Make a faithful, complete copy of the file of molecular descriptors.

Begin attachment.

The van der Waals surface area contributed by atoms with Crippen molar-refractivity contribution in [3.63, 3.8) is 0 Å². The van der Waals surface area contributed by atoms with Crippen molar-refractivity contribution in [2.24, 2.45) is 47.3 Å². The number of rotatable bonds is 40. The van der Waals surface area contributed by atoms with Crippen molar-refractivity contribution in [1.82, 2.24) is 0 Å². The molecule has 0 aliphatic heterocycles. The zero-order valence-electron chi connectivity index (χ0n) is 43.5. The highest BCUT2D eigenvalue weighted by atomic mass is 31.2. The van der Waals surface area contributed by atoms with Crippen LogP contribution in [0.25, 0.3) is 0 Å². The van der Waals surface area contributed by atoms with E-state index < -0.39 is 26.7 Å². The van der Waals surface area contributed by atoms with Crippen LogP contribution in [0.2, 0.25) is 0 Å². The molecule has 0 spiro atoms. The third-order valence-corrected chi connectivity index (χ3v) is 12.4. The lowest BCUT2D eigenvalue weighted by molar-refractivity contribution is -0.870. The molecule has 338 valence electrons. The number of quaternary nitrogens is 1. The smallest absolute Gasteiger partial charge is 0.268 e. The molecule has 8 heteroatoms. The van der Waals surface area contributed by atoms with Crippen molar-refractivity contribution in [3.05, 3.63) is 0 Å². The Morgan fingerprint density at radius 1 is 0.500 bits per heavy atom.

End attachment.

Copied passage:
The van der Waals surface area contributed by atoms with Crippen molar-refractivity contribution in [3.63, 3.8) is 0 Å². The van der Waals surface area contributed by atoms with Crippen molar-refractivity contribution in [2.24, 2.45) is 47.3 Å². The number of rotatable bonds is 40. The van der Waals surface area contributed by atoms with Crippen molar-refractivity contribution in [1.82, 2.24) is 0 Å². The molecule has 0 aliphatic heterocycles. The zero-order valence-electron chi connectivity index (χ0n) is 43.5. The highest BCUT2D eigenvalue weighted by atomic mass is 31.2. The van der Waals surface area contributed by atoms with Crippen LogP contribution in [0.25, 0.3) is 0 Å². The van der Waals surface area contributed by atoms with E-state index < -0.39 is 26.7 Å². The van der Waals surface area contributed by atoms with Crippen LogP contribution in [0.2, 0.25) is 0 Å². The molecule has 0 spiro atoms. The third-order valence-corrected chi connectivity index (χ3v) is 12.4. The lowest BCUT2D eigenvalue weighted by molar-refractivity contribution is -0.870. The molecule has 338 valence electrons. The number of quaternary nitrogens is 1. The smallest absolute Gasteiger partial charge is 0.268 e. The molecule has 8 heteroatoms. The van der Waals surface area contributed by atoms with Crippen molar-refractivity contribution in [3.05, 3.63) is 0 Å². The Morgan fingerprint density at radius 1 is 0.500 bits per heavy atom.